Keeping up with cyber security
Updating our operating systems regularly could have protected many people from WannaCry, says this cyber security enthusiast.
Recently, a global cyber attack hit many places around the world, leaving people fearing that they might be the next victim.
WannaCry is a ransomware that locks the files on your computer, so you cannot access them until you pay, in this case, bitcoins. The worm has spread extensively to over 150 countries in just five days, and is a top concern among governments around the world.
This ongoing global attack highlights the importance of cyber security, and the passion for increasing youths’ awareness of cyber security was exactly what brought the NUS Greyhats together.
The team, which has 15 members now, was formed in 2013, when a group of eight like-minded friends from the National University of Singapore (NUS) decided to set up an interest group for those passionate about computer and information security.
They wanted to raise cyber security awareness, increase the technical proficiency and inculcate a security-first mindset among students, said Yeo Quan Yang, the co-founder of NUS Greyhats.
The 26-year-old, who is now working as a security engineer at Apple, explained how the group started small: “NUS Greyhats was only known within our faculty, NUS Computing, then we slowly grew from there.”
“During my freshmen year, it occurred to me that many of my fellow schoolmates did not place much (importance) in the security and privacy of information,” he added.
The group’s regular activities include “Security Wednesdays”, where speakers from the information security industry are invited to share their experience and knowledge on the last Wednesday of each month. Occasionally, they organise workshops where members teach IT skills to other students in NUS.
To build their reputation, Quan Yang and his team went out to give talks and participated in competitions, both locally and internationally.
“Our participation served as good practice for our members to hone technical skills and a good chance to reach out to other international teams. Last year, we ranked 156 out of 12,000 teams [based on all the cyber security competitions participated over the year],” he added.
“[People] always talk about the lack of talent in the cyber security industry and we already recognised that a long time ago. At NUS Greyhats, we hope that our workshops and events would help bridge this gap and cultivate passion in students, to better prepare them for the industry,” said Quan Yang.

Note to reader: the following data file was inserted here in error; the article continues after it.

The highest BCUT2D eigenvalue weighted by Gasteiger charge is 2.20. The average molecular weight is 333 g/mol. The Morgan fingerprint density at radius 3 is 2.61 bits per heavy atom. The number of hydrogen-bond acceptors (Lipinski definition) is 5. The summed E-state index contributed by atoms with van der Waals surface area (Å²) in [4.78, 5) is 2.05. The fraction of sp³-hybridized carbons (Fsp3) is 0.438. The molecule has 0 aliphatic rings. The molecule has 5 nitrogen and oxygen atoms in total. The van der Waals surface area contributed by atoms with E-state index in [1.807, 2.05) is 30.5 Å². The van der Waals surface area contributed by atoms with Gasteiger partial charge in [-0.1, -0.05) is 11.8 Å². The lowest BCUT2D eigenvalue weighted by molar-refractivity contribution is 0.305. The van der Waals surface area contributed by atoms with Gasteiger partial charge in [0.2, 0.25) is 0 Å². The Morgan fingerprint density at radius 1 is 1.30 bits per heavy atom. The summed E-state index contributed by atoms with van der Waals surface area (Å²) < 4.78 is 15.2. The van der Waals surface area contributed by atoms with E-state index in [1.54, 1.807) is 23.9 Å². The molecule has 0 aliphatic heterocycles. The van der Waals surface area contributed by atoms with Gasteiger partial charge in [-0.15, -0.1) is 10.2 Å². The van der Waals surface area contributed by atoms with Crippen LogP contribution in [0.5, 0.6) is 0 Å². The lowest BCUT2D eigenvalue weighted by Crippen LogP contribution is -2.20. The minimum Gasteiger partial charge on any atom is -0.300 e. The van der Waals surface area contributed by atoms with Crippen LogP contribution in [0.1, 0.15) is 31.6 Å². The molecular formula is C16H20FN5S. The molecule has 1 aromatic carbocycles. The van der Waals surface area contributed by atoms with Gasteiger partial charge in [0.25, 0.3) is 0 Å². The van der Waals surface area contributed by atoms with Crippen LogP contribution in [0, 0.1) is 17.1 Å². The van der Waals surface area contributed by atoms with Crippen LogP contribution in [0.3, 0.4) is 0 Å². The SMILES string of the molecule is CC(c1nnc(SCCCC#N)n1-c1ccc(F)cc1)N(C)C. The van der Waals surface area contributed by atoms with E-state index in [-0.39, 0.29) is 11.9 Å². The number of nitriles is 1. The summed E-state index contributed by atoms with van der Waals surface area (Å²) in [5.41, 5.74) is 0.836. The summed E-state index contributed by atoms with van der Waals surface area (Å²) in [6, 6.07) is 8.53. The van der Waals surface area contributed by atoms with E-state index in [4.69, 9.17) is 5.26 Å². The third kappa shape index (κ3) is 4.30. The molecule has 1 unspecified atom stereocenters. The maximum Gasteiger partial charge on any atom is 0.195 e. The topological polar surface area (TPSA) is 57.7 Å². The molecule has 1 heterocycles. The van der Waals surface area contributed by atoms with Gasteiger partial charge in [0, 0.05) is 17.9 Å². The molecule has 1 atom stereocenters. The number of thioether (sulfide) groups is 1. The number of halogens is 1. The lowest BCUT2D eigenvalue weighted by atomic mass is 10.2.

So, what does he feel about the recent WannaCry global attack?
“In this scenario, by updating their operating system regularly and promptly, most of them would have been safe from the [ransomware] attack,” replied Quan Yang.
He also provided some tips for those who want to prevent or recover from a cyber attack (see below).
He said: “I had to sacrifice something. There was some point in university when I was lacking sleep, I just slept four to five hours a day.”
For his achievements in IT, Quan Yang was recently awarded the IT Leader Awards (IT Youth) by Singapore Computer Society.
Quan Yang is now busy planning for the second Capture-The-Flag event later this year, where teams from universities and polytechnics will compete to be the top student hacker.
“We wish to build a community of information security enthusiasts in Singapore. We’re hoping that the event will help attract and garner passion from other academic institutions and schools all over Singapore,” he said.
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|Quan Yang’s basic tips to prevent or recover from a cyber attack:
1. Update your operating system and software regularly.
2. Install an antivirus software on your system.
3. Do not open or download random files, attachments or links in emails or messaging applications. Only download files you were expecting to receive. Scan them with an antivirus before opening.
4. Maintain a regular back up of your files and keep them separately on a different disk drive that is not connected to your computer by default. This can help you recover from a ransomware attack or even a simple computer failure.
5. Do not use USB drives that have been used on public devices or from unknown sources.